Solid Growth to Start 2019, but Still Expect the Economy to Slow
- U.S. economic and job growth both exceeded expectations in the first quarter of 2019, rebounding from much weaker growth to end 2018.
- Nonetheless, GDP growth overall is decelerating in the face of fading fiscal stimulus, slowing global growth and mounting trade tensions, while downside risks are rising.
- However, the Fed’s new “patient” stance reduces the likelihood of further rate hikes this year, raising the odds for a “soft landing” that avoids an actual downturn.
- In fact, the Fed increasingly looks to be done with rate hikes for this cycle, and the next move might well be to cut rates — though not just yet.
- Escalating trade tensions still present the greatest downside risk to U.S. economic prosperity, potentially compounding slowing global growth, and threatening U.S. exports, manufacturing and business investment.
- Heightened political tensions in Washington are another downside risk if the administration and Congress do not work together on critical spending and funding bills.
- On the other hand, escalating wage gains are a clear positive for consumers and the economy overall, though could refuel inflation and force the Fed to once again hike rates.
- Property market fundamentals have been generally flat year to date but remain at cycle highs. Expect further gains to soften in most sectors as the economy cools.
A Strong Start to the Year
So far, so good! But likely not for much longer. The economy outperformed expectations to start the year. Both GDP growth and job gains have surprised to the upside, which benefited the property sector. Nonetheless, the trends were not quite as positive as the headlines suggest, and do not alter our basic view that the economy has again started to cool.
On the positive side, nonfarm payrolls grew by a robust 224,000 in April (revised), its strongest performance since December, driving unemployment to just 3.6%, its lowest rate in five decades. Still, monthly job figures are notoriously volatile, so we should not read too much into a single month of data. Indeed, the May figure fell back to just 75,000. Average job gains in 2019 have been much less positive than last year, at just 164,000 per month, compared to 223,000 per month in 2018. Moreover, with unemployment so low, the number of job openings continues to exceed the number of unemployed workers, creating labor shortages and driving up wages. All of these factors suggest a hiring slowdown is in the works.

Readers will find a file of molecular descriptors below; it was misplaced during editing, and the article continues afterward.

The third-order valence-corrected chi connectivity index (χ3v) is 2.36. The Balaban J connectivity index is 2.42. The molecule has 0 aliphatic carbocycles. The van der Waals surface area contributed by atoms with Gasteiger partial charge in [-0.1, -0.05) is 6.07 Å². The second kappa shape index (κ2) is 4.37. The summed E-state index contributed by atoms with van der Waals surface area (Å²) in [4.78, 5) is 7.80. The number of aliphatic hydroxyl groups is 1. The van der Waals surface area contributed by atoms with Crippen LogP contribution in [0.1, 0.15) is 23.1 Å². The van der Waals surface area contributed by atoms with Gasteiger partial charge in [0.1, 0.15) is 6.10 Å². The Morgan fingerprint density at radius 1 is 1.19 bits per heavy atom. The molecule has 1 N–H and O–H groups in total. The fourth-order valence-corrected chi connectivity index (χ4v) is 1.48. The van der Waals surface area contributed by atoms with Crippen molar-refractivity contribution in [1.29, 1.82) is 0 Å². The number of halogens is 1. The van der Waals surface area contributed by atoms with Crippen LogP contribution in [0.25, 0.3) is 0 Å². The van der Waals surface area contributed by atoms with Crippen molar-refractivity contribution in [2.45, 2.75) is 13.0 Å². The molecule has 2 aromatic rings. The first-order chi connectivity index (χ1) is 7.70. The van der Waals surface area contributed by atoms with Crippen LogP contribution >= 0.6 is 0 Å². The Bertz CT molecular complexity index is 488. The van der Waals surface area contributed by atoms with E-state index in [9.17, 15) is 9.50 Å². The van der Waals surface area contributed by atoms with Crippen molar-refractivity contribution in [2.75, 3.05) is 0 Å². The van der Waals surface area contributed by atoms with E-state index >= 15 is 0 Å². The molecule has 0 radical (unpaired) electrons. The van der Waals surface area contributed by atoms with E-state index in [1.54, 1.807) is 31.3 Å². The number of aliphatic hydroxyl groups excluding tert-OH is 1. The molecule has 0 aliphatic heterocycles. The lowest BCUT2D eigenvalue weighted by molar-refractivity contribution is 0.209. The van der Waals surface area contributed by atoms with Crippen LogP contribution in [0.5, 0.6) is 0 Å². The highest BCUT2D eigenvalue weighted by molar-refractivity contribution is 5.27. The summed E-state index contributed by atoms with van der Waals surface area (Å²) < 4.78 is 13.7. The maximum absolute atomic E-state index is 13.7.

The growth in GDP was perhaps even more surprising at 3.1% annualized in the first quarter, modestly topping consensus forecasts. This figure is deceptive however, as beneath the surface, trends were not nearly so positive. Most worrying, consumer spending — which accounts for some 70% of GDP — grew by only 1.3% in the quarter, despite the strong gains in jobs and wages. Stripping out volatile factors like inventory adjustments and trade, the core domestic economy (“final sales to domestic purchasers”) rose by a much more modest 1.5%, its weakest reading since the end of 2015.
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Andrew J. Nelson is Chief Economist for Colliers International in the United States. Based in San Francisco, he covers a mix of general economic topics as well as related issues that bear on the performance of property markets.